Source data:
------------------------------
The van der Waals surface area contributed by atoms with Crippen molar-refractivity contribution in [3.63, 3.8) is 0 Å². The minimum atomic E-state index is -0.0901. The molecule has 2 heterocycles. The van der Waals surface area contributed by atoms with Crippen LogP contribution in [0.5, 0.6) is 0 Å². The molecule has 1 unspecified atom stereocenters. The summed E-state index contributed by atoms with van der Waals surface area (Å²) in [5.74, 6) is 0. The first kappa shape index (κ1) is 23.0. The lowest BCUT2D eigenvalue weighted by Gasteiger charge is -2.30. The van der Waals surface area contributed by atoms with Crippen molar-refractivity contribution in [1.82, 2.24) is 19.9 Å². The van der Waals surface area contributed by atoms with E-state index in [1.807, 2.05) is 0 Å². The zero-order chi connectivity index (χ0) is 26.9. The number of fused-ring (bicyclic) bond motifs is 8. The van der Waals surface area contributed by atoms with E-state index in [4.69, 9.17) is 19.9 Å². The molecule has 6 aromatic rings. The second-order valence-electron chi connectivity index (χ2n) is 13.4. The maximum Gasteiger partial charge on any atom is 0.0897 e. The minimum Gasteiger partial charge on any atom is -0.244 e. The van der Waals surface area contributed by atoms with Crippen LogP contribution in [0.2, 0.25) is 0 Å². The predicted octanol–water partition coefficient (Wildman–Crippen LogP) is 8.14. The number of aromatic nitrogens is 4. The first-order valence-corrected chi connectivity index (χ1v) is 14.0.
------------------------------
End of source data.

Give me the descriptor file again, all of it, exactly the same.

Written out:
The van der Waals surface area contributed by atoms with Crippen molar-refractivity contribution in [3.63, 3.8) is 0 Å². The minimum atomic E-state index is -0.0901. The molecule has 2 heterocycles. The van der Waals surface area contributed by atoms with Crippen LogP contribution in [0.5, 0.6) is 0 Å². The molecule has 1 unspecified atom stereocenters. The summed E-state index contributed by atoms with van der Waals surface area (Å²) in [5.74, 6) is 0. The first kappa shape index (κ1) is 23.0. The lowest BCUT2D eigenvalue weighted by Gasteiger charge is -2.30. The van der Waals surface area contributed by atoms with Crippen molar-refractivity contribution in [1.82, 2.24) is 19.9 Å². The van der Waals surface area contributed by atoms with E-state index in [1.807, 2.05) is 0 Å². The zero-order chi connectivity index (χ0) is 26.9. The number of fused-ring (bicyclic) bond motifs is 8. The van der Waals surface area contributed by atoms with E-state index in [4.69, 9.17) is 19.9 Å². The molecule has 6 aromatic rings. The second-order valence-electron chi connectivity index (χ2n) is 13.4. The maximum Gasteiger partial charge on any atom is 0.0897 e. The minimum Gasteiger partial charge on any atom is -0.244 e. The van der Waals surface area contributed by atoms with Crippen LogP contribution in [0.2, 0.25) is 0 Å². The predicted octanol–water partition coefficient (Wildman–Crippen LogP) is 8.14. The number of aromatic nitrogens is 4. The first-order valence-corrected chi connectivity index (χ1v) is 14.0.